High Court awards damages in international asset recovery case

The case involved fraudulent misappropriations by a Hong Kong broker

High Court awards damages in international asset recovery case

In a recent ruling, the High Court has concluded a case involving an international asset recovery dispute, awarding damages to the plaintiff.

The judgment in Huljich v McCaffrey [2024] NZHC 361 follows an application for formal proof under Rule 15.9 of the High Court Rules 2016 due to the defendant’s failure to defend the claim. The plaintiff initiated the proceedings to recover assets or compensation, alleging that the defendant obtained assets through recovery efforts related to fraudulent misappropriations by a Hong Kong broker. The defendant, a UK citizen residing in Dubai, was served in Nairobi, Kenya, with the assets in question believed to be in England.

The court considered three causes of action—a contractual claim based on an assignment agreement, conversion or detinue, and a constructive trust alleging a common intention constructive trust based on expanded principles from existing jurisprudence.

The case background revealed that the plaintiff advanced US$ 1.5 million for a long-term investment in 1999, which was subsequently lost due to fraud by a Hong Kong broker. There were efforts to recover the misappropriated assets and the plaintiff engaged TASK International Ltd, where the defendant was employed, to assist in the recovery. Eventually, the defendant, working in a personal capacity, successfully recovered several assets purportedly on behalf of the plaintiff and other investors.

Disputes arose when the defendant did not transfer the recovered assets as agreed in the assignment agreement. Despite multiple communications and a visit to a storage facility in England, the assets were not transferred, leading to legal proceedings.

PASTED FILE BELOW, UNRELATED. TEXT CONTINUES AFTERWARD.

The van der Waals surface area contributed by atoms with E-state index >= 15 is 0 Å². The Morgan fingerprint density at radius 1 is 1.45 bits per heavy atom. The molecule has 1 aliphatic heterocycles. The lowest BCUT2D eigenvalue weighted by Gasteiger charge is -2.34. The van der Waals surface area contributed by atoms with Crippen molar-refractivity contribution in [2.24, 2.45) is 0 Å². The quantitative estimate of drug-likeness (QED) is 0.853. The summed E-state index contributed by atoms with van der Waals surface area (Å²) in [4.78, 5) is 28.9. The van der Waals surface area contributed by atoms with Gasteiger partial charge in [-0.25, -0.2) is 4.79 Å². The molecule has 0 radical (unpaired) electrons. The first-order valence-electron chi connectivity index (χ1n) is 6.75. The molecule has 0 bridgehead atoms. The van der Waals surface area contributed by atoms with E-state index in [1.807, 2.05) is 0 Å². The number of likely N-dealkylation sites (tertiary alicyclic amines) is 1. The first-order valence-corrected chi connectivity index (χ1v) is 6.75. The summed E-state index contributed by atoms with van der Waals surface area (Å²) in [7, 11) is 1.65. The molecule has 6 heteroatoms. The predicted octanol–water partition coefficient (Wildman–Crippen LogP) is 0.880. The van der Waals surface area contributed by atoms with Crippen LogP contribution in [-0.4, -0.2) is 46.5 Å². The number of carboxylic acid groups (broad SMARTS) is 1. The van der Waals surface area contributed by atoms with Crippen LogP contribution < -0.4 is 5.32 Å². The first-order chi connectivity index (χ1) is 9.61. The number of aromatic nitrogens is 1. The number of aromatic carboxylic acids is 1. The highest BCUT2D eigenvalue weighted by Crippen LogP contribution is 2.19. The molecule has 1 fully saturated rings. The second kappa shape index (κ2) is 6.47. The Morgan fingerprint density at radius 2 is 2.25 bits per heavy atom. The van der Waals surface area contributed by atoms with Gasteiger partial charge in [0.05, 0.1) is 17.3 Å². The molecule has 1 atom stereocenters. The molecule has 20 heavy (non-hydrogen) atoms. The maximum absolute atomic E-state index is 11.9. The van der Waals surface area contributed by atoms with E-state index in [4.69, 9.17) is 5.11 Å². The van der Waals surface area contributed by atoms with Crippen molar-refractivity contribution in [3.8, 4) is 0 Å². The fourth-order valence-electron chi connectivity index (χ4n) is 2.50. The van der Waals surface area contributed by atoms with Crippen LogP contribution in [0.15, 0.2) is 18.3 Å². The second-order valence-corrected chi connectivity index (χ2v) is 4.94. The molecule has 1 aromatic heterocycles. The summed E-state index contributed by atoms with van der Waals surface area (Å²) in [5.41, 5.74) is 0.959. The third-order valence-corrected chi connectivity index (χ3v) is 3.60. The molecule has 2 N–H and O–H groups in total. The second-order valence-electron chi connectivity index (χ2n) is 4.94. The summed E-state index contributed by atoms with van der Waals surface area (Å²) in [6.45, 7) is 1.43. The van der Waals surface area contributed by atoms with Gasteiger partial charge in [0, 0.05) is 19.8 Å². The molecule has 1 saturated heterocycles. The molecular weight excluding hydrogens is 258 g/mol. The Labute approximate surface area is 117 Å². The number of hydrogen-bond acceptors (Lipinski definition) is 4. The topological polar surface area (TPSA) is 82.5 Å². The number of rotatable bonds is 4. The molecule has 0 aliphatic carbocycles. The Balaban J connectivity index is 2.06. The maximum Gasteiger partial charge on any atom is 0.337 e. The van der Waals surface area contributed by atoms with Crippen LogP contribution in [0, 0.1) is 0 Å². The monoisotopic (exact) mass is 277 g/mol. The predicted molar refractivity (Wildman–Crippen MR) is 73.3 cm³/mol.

The court's analysis included jurisdictional and conflict of laws considerations, assessing personal and subject-matter jurisdiction. It found sufficient grounds under Rule 6.27 of the High Court Rules for assuming jurisdiction based on the contractual nature of the claim and the agreement's governance under New Zealand law.

Ultimately, the High Court awarded the plaintiff $12,892,040 in damages, plus interest and costs, based on the contractual claim. It concluded that limitation issues did not bar the claim and dismissed the conversion or detinue and constructive trust claims based on the facts presented and the election for damages rather than specific performance.

 

Recent articles & video

International Bar Association highlights legal risks from digital twinning projects

Former Dentons US CEO Mike McNamara leads legal advisory firm

Allen & Overy and Shearman & Sterling name 40 partners for the merged firm

QIC GC joins HSF as executive counsel

Pinsent Masons helps Italian company secure majority stake in Vanity Group

DLA Piper helps Indian tech company to boost customer service offering with acquisition

Most Read Articles

Lander & Rogers practice co-head signs on with NRF

BlueSky co-founder: Too many assumptions are made about returning mothers

Melbourne lawyer makes partner in massive promotions round at Pinsent Masons

Hall & Wilcox partner: ‘What we do is tangible’